Jonathan Parker is a hidden gem of the DC jazz scene. He’s an original voice on the saxophone as well as a talented composer and arranger. I’ve been lucky enough to play with his octet now on several occasions, and it’s always a great time— for both the musicians and the audience.
I actually got hooked up with Jonathan through one of his former teachers, Bill Mulligan, who is another great saxophonist (and woodwind doubler) here in town. Jonathan has played all over the place, so I was excited to pick his brain about his time in China, New York, and now DC. We also got into his compositional process and how he ended up playing the types of venues he plays.
JB: When did you start playing?
JP: I guess I started playing in fourth or fifth grade. I had a friend who was already playing saxophone and that was sort of my first memory. I remember going over to his parents’ house and he opened up the case— you know, everyone at that age knows what a drum kit or a guitar looks like, but the saxophone looked like all of the internal parts that you would imagine would be concealed were on the outside instead: the springs and the pads and the gears. It looked like a very otherworldly device and I remember wanting to mess around with it. It had nothing to do with the sound— I just thought it looked really cool. I did that, but then I wasn’t really serious about it until the end of high school.
JB: Did you have private lessons before high school?
JP: Yeah, my friend took from Connie Frigo. She was in the Navy concert band for maybe three years or so around the time I was first starting. Then she got a grant to study with a sax player named Arno Bornkamp, who was a very contemporary classical player, sort of avant-garde. Then she was overseas for a while and eventually moved back and I think she taught at University of Maryland for a couple of years. Now she’s a faculty member at the University of Georgia.
I studied with her for the first three years or so (starting around fifth grade), and when she left the area she recommended Bill Mulligan. Throughout high school I studied with Bill, and around midway through junior year I thought, “Well maybe I will go study this.”
JP: In high school, I never really felt like there was some weird inner urge to pursue this. It was more just like I identified with playing music and then everyone else identified me as that saxophone guy. I figured, oh, well it seems like a good thing to do, and I wasn’t really interested in anything else.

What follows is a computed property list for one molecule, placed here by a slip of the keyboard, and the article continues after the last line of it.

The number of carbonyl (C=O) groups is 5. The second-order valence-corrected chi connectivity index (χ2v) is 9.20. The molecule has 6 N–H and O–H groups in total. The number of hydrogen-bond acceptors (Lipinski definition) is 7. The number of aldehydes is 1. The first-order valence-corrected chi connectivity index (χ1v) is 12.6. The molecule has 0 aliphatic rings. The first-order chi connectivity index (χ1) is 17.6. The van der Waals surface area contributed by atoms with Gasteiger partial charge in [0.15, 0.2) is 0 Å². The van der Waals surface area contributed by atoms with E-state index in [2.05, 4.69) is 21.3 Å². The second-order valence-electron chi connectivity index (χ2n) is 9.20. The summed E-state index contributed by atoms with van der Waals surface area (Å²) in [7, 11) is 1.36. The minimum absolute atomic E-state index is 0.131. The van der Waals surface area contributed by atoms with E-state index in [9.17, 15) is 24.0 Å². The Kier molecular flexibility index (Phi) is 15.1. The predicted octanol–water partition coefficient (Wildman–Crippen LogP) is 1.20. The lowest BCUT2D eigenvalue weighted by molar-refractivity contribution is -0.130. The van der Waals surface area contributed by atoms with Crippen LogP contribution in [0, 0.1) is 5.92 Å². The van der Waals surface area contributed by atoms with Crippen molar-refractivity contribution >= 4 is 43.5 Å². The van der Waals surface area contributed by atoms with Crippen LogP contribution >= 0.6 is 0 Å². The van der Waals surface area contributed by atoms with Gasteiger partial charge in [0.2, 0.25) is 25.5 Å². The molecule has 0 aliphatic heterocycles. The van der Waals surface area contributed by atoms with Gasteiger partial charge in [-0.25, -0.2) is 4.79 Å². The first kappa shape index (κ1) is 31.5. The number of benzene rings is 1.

So I went to Oberlin [Conservatory of Music] and it was very jarring, because I had always been one of the better players in high school. Suddenly I was surrounded with guys who were the cream of the crop.
JB: Did you start checking out jazz before you started studying with Bill? Was it playing around your house growing up?
JP: No, Bill was definitely the guy who got me into playing jazz. I want to say it was one of our first lessons and Bill said, “You understand I’m more of a jazz saxophone player?” I told him I’d work on whatever he wanted.
I don’t know if he remembers this, but one of the first assignments he ever gave me was to go home and learn the melody of “Somewhere Over the Rainbow”. I remember thinking, Bill’s a jazz guy so I need to make this sound jazzy. I came back to the lesson next week and I said, “I hope it’s all right with you, but I put a jazzy kind of spin on it.” I don’t remember if it even sounded good, but I just wanted to impress him.
I think he also gave me the Porgy and Bess soundtrack. I think around Christmas one year my mom asked him what kind of jazz CDs she should get me and I got one of those Verve Best of Charlie Parker albums or something. That compilation had a lot of stuff on it that was pretty hard to listen to as an eighth grader, but I think one of the tracks was the definitive version of “Confirmation” and it definitely clicked. That planted the seed in my head I think.
JB: I know your parents are pretty into music and even play a little. Did they have music playing around the house when you were growing up, or do you remember hearing them play?